Women who are often at the forefront of remarkable communal activity know only too well the potentially disastrous impact which an unchecked/unaddressed emergency such as that of the HIV pandemic can have on their lives and that of their children. Women understand that the initiative to take some action to minimise, indeed halt the transmission of HIV by obtaining the full understanding and co-operation of their menfolk lies primarily with them. The extended family is one of Africa's greatest assets. It is predicated upon a mutually reinforcing network of individuals committed to the well-being of their families and communities. Out of these close-knit family systems that characterise local communities, flows a level of mutual support that will be crucial to any attempts at societal reconstruction in Africa. How these existing networks of people are transformed into vehicles of information dissemination and education, is one of the key challenges that faces HIV/AIDS service organisations in Africa today.


It would appear then that the task for government and non-governmental organisations alike is to clearly articulate the needs of women, men and children within the context of HIV. Furthermore, it seems that both government and non-government bodies must tap into an existing indigenous base in order to ensure that any action is firmly rooted in the culture, always evolves locally, and always responds to a very specific and sociocultural identity. It seems that all of society needs to become a powerful advocate for the rights of women, raising, particularly in the wake of HIV, a number of pertinent issues:

· How can governmental and non-governmental organisations, place on the political agenda those issues (not necessarily HIV-related) that clearly violate the most fundamental of women's human rights -whether these women be persons living with HIV/AIDS or not?

· How can these groups become a vehicle, indeed spearhead the move (working in conjunction with other international bodies) to introduce into popular debate (e.g. African traditional socio-economic, political and legal structures/radio/TV/print media, women's and men's groups, the school system, etc.) the need to amend/revoke those situations or laws (whether western or African) which, singly and collectively, contribute to the creation of a disempowering, indeed debilitating environment for women, and by extension the entire society as a whole? At the same time how can these organisations use their forums to commend and publicise the tireless efforts of women and women's structures/organisations which admirably continue to create change and progress often under very difficult circumstances?

· How can we harness and build on African traditional systems to create an environment which empowers women and men to take greater control of the economic destinies of themselves and their children?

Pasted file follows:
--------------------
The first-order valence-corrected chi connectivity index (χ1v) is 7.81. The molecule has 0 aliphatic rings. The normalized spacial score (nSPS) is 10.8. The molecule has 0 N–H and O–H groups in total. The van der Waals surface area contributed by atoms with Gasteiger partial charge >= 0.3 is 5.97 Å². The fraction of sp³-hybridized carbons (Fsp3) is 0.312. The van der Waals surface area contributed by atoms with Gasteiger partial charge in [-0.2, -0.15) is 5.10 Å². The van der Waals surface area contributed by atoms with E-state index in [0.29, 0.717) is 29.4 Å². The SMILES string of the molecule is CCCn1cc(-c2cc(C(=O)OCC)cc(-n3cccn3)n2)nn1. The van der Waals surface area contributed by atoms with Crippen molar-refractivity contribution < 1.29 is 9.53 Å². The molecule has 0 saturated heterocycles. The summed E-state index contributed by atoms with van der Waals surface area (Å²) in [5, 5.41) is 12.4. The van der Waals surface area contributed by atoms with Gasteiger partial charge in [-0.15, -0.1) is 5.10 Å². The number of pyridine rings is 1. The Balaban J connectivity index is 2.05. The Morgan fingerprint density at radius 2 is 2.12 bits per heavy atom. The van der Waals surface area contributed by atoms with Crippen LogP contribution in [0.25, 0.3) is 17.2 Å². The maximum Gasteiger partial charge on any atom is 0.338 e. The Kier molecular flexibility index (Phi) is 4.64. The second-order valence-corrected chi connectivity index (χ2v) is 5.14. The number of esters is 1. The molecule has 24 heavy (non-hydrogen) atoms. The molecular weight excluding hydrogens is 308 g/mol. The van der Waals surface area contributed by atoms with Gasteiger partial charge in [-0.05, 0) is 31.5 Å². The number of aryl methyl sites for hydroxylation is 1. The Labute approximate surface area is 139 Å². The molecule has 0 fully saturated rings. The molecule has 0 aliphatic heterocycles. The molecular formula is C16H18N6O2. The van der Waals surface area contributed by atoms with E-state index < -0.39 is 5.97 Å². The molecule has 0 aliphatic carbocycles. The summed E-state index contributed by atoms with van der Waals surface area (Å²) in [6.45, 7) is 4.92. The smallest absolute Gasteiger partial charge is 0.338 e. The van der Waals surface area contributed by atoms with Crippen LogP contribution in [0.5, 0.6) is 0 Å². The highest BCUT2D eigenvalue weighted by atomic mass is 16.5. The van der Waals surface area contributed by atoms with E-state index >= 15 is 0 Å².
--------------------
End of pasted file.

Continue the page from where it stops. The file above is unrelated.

· What strategies can be used to promote the economic empowerment of women and young people to enhance their life opportunities while protecting their reproductive health and rights?

· In many African countries, community-based action is at the front-line of the struggle against HIV/AIDS. These respond to the specific needs of communities and, wherever possible, play an advocacy role for a re-evaluation of structures and systems that impede societal development and therefore facilitate the easy transmission of the disease. How can these community structures and efforts be strengthened?

· The vast majority of African ministries of education do not have in place and/or are not implementing policies which enhance gender equity and equality within and outside the classroom. Schools must be central in de-constructing the process of gender socialisation which restrict the academic/creative freedoms, life and health opportunities for girls and boys. How can ministries of education be made to become more accountable to creating gender-responsive situations in the entire educational system?

· What strategies should be developed to equip boys and girls with accurate information on sexual and reproductive health and life skills which will prevent early sexual activity, foster self esteem, positive gender relationships and shared responsibility?

· African countries currently allocate to the health and education sectors less than 5% of their GNP. How can society advocate for a reallocation of national resources to the health and education sectors to ensure maximum investment in society's human resource development and well-being?

The task of reconstructing society lies with harnessing the collective positive energies which define the socio-political and financial structures that characterise the society in question. These entities are existing channels of communication, wholly indigenous to the people which can serve to educate the vast majority of society on virtually every aspect of contemporary life, including HIV/AIDS and the collective (male and female) effort that must define any attempt to halt the spread of the epidemic.


1. Herbert Ekwe-Ekwe and Femi Nzegwu, Operationalising Afrocentrism, (Reading: International Institute for African Research, 1994).

2. I. Amadiume, African Matriarchal Foundations: The Igbo Case (London: Karnak House, 1987).

3. J. Van Allen, 'Sitting on a Man: Colonialism and the Lost Political Institutions of Igbo women Canadian Journal of African Studies, Vol 6, No.2, 1972.

4. Adu Boahen 'Colonialism in Africa: Its impact and significance in Boahen, ed., UNESCO General History of Africa: Vol. VIII (Paris/London: Heinneman Education Books, 1985).

5. UNAIDS Web-site, 97.ppt.